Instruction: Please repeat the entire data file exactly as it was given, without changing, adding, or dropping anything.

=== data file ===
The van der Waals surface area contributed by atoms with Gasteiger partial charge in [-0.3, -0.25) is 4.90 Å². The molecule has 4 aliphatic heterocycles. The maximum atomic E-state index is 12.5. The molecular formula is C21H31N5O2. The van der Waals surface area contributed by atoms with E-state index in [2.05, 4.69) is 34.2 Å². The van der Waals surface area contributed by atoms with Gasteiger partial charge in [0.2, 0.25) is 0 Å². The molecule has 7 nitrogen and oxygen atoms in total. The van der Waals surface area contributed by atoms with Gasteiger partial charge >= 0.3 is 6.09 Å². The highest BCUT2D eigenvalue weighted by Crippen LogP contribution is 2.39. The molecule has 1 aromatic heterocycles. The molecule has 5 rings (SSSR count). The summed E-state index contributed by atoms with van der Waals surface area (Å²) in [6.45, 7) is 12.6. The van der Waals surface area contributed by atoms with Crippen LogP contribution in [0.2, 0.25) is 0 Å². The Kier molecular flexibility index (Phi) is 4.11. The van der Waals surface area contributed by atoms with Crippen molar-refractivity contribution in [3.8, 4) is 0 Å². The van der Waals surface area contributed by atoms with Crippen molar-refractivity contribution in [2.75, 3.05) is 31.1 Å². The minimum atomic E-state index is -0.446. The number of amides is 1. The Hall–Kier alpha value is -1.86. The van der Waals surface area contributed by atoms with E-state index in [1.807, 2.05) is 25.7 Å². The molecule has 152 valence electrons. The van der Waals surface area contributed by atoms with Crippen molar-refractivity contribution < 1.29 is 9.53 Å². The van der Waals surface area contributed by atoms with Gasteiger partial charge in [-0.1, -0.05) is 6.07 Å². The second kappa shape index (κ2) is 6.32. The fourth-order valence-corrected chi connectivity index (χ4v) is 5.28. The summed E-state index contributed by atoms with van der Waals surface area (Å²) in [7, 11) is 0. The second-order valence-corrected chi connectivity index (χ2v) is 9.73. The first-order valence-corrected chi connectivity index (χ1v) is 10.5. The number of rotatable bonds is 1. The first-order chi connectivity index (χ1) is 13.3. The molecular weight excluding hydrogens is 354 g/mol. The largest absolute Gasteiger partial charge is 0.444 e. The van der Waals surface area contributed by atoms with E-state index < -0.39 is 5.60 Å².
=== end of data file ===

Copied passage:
The van der Waals surface area contributed by atoms with Gasteiger partial charge in [-0.3, -0.25) is 4.90 Å². The molecule has 4 aliphatic heterocycles. The maximum atomic E-state index is 12.5. The molecular formula is C21H31N5O2. The van der Waals surface area contributed by atoms with E-state index in [2.05, 4.69) is 34.2 Å². The van der Waals surface area contributed by atoms with Gasteiger partial charge in [0.2, 0.25) is 0 Å². The molecule has 7 nitrogen and oxygen atoms in total. The van der Waals surface area contributed by atoms with Gasteiger partial charge >= 0.3 is 6.09 Å². The highest BCUT2D eigenvalue weighted by Crippen LogP contribution is 2.39. The molecule has 1 aromatic heterocycles. The molecule has 5 rings (SSSR count). The summed E-state index contributed by atoms with van der Waals surface area (Å²) in [6.45, 7) is 12.6. The van der Waals surface area contributed by atoms with Crippen LogP contribution in [0.2, 0.25) is 0 Å². The Kier molecular flexibility index (Phi) is 4.11. The van der Waals surface area contributed by atoms with Crippen molar-refractivity contribution in [3.8, 4) is 0 Å². The van der Waals surface area contributed by atoms with Crippen molar-refractivity contribution in [2.75, 3.05) is 31.1 Å². The minimum atomic E-state index is -0.446. The number of amides is 1. The Hall–Kier alpha value is -1.86. The van der Waals surface area contributed by atoms with E-state index in [1.807, 2.05) is 25.7 Å². The molecule has 152 valence electrons. The van der Waals surface area contributed by atoms with Crippen molar-refractivity contribution < 1.29 is 9.53 Å². The van der Waals surface area contributed by atoms with Gasteiger partial charge in [-0.1, -0.05) is 6.07 Å². The second kappa shape index (κ2) is 6.32. The fourth-order valence-corrected chi connectivity index (χ4v) is 5.28. The summed E-state index contributed by atoms with van der Waals surface area (Å²) in [7, 11) is 0. The second-order valence-corrected chi connectivity index (χ2v) is 9.73. The first-order valence-corrected chi connectivity index (χ1v) is 10.5. The number of rotatable bonds is 1. The first-order chi connectivity index (χ1) is 13.3. The molecular weight excluding hydrogens is 354 g/mol. The largest absolute Gasteiger partial charge is 0.444 e. The van der Waals surface area contributed by atoms with E-state index < -0.39 is 5.60 Å².